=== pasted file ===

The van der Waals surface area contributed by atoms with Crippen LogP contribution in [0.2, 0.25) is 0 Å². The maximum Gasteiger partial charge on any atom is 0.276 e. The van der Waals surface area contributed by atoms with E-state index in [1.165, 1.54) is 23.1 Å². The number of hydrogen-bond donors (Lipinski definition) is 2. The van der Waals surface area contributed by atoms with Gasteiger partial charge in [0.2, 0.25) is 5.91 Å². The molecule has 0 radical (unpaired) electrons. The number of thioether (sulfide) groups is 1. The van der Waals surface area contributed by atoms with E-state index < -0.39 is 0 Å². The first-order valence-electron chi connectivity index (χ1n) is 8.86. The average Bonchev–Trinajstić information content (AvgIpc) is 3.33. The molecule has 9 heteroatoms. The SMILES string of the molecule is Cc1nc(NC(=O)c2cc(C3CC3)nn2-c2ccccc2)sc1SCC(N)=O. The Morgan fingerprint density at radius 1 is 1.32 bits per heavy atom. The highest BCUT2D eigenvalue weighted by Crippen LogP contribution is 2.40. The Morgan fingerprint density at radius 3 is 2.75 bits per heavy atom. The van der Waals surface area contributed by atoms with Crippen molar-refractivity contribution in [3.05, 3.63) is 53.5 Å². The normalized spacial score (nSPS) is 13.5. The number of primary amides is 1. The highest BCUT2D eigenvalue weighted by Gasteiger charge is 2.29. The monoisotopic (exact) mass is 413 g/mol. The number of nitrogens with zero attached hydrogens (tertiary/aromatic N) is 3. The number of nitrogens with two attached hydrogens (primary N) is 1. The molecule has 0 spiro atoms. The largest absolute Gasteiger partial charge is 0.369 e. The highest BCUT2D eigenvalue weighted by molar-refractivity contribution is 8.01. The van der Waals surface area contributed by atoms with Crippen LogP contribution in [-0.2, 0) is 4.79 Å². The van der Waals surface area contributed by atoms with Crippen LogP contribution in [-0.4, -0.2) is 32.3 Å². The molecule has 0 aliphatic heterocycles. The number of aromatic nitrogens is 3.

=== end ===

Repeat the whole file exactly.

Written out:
The van der Waals surface area contributed by atoms with Crippen LogP contribution in [0.2, 0.25) is 0 Å². The maximum Gasteiger partial charge on any atom is 0.276 e. The van der Waals surface area contributed by atoms with E-state index in [1.165, 1.54) is 23.1 Å². The number of hydrogen-bond donors (Lipinski definition) is 2. The van der Waals surface area contributed by atoms with Gasteiger partial charge in [0.2, 0.25) is 5.91 Å². The molecule has 0 radical (unpaired) electrons. The number of thioether (sulfide) groups is 1. The van der Waals surface area contributed by atoms with E-state index < -0.39 is 0 Å². The first-order valence-electron chi connectivity index (χ1n) is 8.86. The average Bonchev–Trinajstić information content (AvgIpc) is 3.33. The molecule has 9 heteroatoms. The SMILES string of the molecule is Cc1nc(NC(=O)c2cc(C3CC3)nn2-c2ccccc2)sc1SCC(N)=O. The Morgan fingerprint density at radius 1 is 1.32 bits per heavy atom. The highest BCUT2D eigenvalue weighted by Crippen LogP contribution is 2.40. The Morgan fingerprint density at radius 3 is 2.75 bits per heavy atom. The van der Waals surface area contributed by atoms with Crippen molar-refractivity contribution in [3.05, 3.63) is 53.5 Å². The normalized spacial score (nSPS) is 13.5. The number of primary amides is 1. The highest BCUT2D eigenvalue weighted by Gasteiger charge is 2.29. The monoisotopic (exact) mass is 413 g/mol. The number of nitrogens with zero attached hydrogens (tertiary/aromatic N) is 3. The number of nitrogens with two attached hydrogens (primary N) is 1. The molecule has 0 spiro atoms. The largest absolute Gasteiger partial charge is 0.369 e. The highest BCUT2D eigenvalue weighted by molar-refractivity contribution is 8.01. The van der Waals surface area contributed by atoms with Crippen LogP contribution in [-0.2, 0) is 4.79 Å². The van der Waals surface area contributed by atoms with Crippen LogP contribution in [-0.4, -0.2) is 32.3 Å². The molecule has 0 aliphatic heterocycles. The number of aromatic nitrogens is 3.